proportional to the thermodynamic temperature at constant volume.

Joule-Thomson effect; Joule-Kelvin effect (J. Joule, W. Thomson)

The change in temperature that occurs when a gas expands into
aregion of lower pressure.

Joule’s laws

Joule’s first law. The heat produced when an electric current flows
through a resistance for a specified time is equal to the square of the
current multiplied by the resistivity multiplied by the time.

Joule’s second law. The internal energy of an ideal gas is
independent of its volume and pressure, depending only on its

Josephson effects (B.D. Josephson; 1962)

Electrical effects observed when two superconducting materials
areseparated by a thin layer of insulating material.

Kepler’s laws (J. Kepler)

Kepler’s first law. A planet orbits the Sun in an ellipse with the
Sun at one focus.

Kepler’s second law. A ray directed from the Sun to a planet sweeps
out equal areas in equal times.

Kepler’s third law. The square of the period of a planet’s orbit is
proportional to the cube of that planet’s semimajor axis; the constant
of proportionality is the same for all planets.

Kerr effect (J. Kerr; 1875)

The ability of certain substances to differently refract lightwaves
whose vibrations are in different directions when thesubstance is placed
in an electric field.

Kirchhoff’s law of radiation (G.R. Kirchhoff)

The emissivity of a body is equal to its absorptance at the

Kirchhoff’s rules (G.R. Kirchhoff)

The loop rule. The sum of the potential differences encountered in
a round trip around any closed loop in a circuit is zero.

The point rule. The sum of the currents toward a branch point is
equal to the sum of the currents away from the same branch point.

Kohlrausch’s law (F. Kohlrausch)

If a salt is dissolved in water, the conductivity of the solutionis
the sum of two values — one depending on the positive ions andthe other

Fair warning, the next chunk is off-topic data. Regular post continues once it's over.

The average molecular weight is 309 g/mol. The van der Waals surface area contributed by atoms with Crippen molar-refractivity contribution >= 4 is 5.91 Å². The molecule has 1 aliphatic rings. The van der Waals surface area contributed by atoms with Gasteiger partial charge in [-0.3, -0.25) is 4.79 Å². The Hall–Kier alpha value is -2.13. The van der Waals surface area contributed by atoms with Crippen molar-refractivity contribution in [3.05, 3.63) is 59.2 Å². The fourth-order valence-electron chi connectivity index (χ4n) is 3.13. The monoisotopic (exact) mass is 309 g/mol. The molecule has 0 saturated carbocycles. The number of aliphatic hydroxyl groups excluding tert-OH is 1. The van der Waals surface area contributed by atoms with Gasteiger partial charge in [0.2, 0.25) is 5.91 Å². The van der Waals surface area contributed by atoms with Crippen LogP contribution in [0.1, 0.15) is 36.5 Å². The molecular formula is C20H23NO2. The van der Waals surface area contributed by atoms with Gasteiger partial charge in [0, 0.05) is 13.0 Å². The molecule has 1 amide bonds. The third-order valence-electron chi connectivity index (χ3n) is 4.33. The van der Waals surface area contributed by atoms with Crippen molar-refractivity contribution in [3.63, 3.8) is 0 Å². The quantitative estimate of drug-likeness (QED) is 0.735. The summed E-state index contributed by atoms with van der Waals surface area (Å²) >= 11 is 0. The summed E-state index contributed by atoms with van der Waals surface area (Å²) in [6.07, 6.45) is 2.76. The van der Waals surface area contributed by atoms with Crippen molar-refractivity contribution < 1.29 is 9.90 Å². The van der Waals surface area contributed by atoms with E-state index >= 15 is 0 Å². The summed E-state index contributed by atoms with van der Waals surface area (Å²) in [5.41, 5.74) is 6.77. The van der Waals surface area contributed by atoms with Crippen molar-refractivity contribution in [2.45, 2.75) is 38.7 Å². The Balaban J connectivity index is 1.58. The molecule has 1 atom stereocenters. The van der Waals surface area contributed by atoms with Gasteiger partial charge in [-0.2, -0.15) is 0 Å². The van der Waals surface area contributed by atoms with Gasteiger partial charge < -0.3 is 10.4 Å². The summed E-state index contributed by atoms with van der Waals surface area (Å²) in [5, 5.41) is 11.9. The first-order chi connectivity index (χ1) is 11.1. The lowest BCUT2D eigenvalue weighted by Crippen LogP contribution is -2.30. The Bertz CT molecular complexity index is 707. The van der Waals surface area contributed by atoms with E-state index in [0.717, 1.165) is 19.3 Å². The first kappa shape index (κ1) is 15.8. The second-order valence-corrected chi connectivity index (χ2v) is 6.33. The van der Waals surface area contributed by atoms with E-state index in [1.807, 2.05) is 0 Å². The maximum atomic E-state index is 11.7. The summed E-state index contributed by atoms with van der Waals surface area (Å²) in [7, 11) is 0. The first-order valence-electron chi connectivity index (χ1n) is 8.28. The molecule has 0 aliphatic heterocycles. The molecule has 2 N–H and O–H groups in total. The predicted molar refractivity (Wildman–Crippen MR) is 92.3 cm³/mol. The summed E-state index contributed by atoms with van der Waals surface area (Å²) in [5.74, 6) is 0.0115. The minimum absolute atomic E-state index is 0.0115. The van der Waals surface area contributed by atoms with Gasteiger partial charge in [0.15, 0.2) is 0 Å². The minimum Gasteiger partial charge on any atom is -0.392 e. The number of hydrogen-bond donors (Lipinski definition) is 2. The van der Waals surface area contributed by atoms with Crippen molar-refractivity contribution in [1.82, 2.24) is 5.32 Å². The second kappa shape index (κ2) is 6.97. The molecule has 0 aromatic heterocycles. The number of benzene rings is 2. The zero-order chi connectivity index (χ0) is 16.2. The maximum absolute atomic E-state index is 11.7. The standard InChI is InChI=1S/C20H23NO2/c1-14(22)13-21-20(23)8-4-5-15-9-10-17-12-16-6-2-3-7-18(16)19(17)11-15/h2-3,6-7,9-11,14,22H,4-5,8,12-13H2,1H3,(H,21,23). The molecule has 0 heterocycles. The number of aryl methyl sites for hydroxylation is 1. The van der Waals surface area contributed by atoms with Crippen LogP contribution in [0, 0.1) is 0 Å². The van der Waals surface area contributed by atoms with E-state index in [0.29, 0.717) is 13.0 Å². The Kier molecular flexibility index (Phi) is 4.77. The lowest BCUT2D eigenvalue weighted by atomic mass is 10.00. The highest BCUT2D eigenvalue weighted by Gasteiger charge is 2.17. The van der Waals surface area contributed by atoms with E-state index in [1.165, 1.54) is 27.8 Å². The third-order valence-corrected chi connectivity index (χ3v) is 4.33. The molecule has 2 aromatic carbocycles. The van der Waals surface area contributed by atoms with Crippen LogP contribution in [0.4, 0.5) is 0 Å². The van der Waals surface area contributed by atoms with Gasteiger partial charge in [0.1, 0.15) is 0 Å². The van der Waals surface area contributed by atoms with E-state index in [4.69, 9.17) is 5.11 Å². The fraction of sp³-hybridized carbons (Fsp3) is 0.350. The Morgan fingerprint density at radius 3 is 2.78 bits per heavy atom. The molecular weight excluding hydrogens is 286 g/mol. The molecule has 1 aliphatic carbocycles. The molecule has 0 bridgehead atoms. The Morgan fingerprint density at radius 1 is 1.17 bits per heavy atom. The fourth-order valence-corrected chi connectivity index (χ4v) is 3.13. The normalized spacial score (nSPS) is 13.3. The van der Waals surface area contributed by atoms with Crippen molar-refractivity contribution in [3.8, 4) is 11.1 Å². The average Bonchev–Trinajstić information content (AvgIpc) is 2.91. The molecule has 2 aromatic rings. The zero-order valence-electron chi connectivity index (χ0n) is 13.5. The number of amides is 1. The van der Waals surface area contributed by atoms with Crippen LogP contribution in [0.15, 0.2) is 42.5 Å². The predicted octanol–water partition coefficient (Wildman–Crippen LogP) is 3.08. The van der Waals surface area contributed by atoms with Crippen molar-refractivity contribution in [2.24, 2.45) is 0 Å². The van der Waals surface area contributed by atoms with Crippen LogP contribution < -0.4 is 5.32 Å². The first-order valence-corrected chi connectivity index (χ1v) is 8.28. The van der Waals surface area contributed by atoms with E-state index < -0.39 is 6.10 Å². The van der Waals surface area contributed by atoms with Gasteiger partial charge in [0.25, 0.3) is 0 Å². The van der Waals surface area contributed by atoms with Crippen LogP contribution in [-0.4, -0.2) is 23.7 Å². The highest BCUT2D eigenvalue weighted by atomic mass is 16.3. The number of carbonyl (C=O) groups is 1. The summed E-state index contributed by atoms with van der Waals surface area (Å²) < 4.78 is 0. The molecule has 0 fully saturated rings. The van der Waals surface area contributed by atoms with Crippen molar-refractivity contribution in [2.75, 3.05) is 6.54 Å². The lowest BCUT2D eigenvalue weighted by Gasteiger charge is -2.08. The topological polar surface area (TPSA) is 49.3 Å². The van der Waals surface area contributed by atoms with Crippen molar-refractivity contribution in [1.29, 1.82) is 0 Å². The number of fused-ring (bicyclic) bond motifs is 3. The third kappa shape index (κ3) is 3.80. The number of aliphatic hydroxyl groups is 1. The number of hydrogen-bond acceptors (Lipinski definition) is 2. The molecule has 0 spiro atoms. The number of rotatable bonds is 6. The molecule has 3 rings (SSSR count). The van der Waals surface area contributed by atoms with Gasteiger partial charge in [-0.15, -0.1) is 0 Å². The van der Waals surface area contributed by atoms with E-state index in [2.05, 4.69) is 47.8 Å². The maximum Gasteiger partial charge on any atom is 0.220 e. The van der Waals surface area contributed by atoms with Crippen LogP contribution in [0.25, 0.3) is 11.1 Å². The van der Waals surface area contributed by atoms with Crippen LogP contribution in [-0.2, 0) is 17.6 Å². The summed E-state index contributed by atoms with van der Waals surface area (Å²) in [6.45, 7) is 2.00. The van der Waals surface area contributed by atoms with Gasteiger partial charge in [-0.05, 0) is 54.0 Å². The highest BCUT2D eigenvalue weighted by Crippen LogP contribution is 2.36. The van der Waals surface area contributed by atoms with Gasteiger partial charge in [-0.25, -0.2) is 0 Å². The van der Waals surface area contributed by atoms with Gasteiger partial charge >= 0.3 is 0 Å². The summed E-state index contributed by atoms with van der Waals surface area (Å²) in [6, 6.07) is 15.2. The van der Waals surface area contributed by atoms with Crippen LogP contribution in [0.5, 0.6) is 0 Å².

on the negative ions.

Lambert’s laws (J.H. Lambert)

Lambert’s first law. The illuminance on a surface illuminated by
light falling on it perpendicularly from a point source is proportional
to the inverse square of the distance between the surface and the

Lambert’s second law. If the rays meet the surface at an angle,
then the illuminance is also proportional to the cosine of the angle
with the normal.

Lambert’s third law. The luminous intensity of light decreases
exponentially with the distance that it travels through an absorbing

Landauer’s principle

A principle which states that it doesn’t explicitly take energy
tocompute data, but rather it takes energy to _erase_ any data,since
erasure is an important step in computation.

Laplace’s equation (P. Laplace)

For steady-state heat conduction in one dimension, the
temperaturedistribution is the solution to Laplace’s equation, which
statesthat the second derivative of temperature with respect
todisplacement is zero.

Laue pattern (M. von Laue)

The pattern produced on a photographic film when
high-frequencyelectromagnetic waves (such as x-rays) are fired at a

Laws of conservation

A law which states that, in a closed system, the total quantity
ofsomething will not increase or decrease, but remain exactly thesame.
For physical quantities, it states that something canneither be created
nor destroyed.

The most commonly seen are the laws of conservation of mass-energy
(formerly two conservation laws before A. Einstein), ofelectric charge,
of linear momentum, and of angular momentum.There are several others
that deal more with particle physics,such as conservation of baryon
number, of strangeness, etc., whichare conserved in some fundamental
interactions but not others.

Law of reflection

For a wavefront intersecting a reflecting surface, the angle
ofincidence is equal to the angle of reflection.

Laws of black hole dynamics

First law of black hole dynamics. For interactions between black
holes and normal matter, the conservation laws of total energy, total
momentum, angular momentum, and electric charge, hold.

Second law of black hole dynamics. With black hole interactions, or
interactions between black holes and normal matter, the sum of the
surface areas of all black holes involved can never decrease.

Laws of thermodynamics

First law of thermodynamics. The change in internal energy of a
system is the sum of the heat transferred to or from the system and the
work done on or by the system.

Second law of thermodynamics. The entropy — a measure of the
unavailability of a system’s energy to do useful work — of a closed
system tends to increase with time.

Third law of thermodynamics. For changes involving only perfect
crystalline solids at absolute zero, the change of the total entropy is

Zeroth law of thermodynamics. If two bodies are each in thermal
equilibrium with a third body, then all three bodies are in thermal
equilibrium with each other.

Lawson criterion (J.D. Lawson)

A condition for the release of energy from a thermonuclearreactor.
It is usually stated as the minimum value for theproduct of the density
of the fuel particles and the containmenttime for energy breakeven. For
a half-and-half mixture ofdeuterium and tritium at ignition temperature,
n_G tau is between10^14 and 10^15 s/cm^3.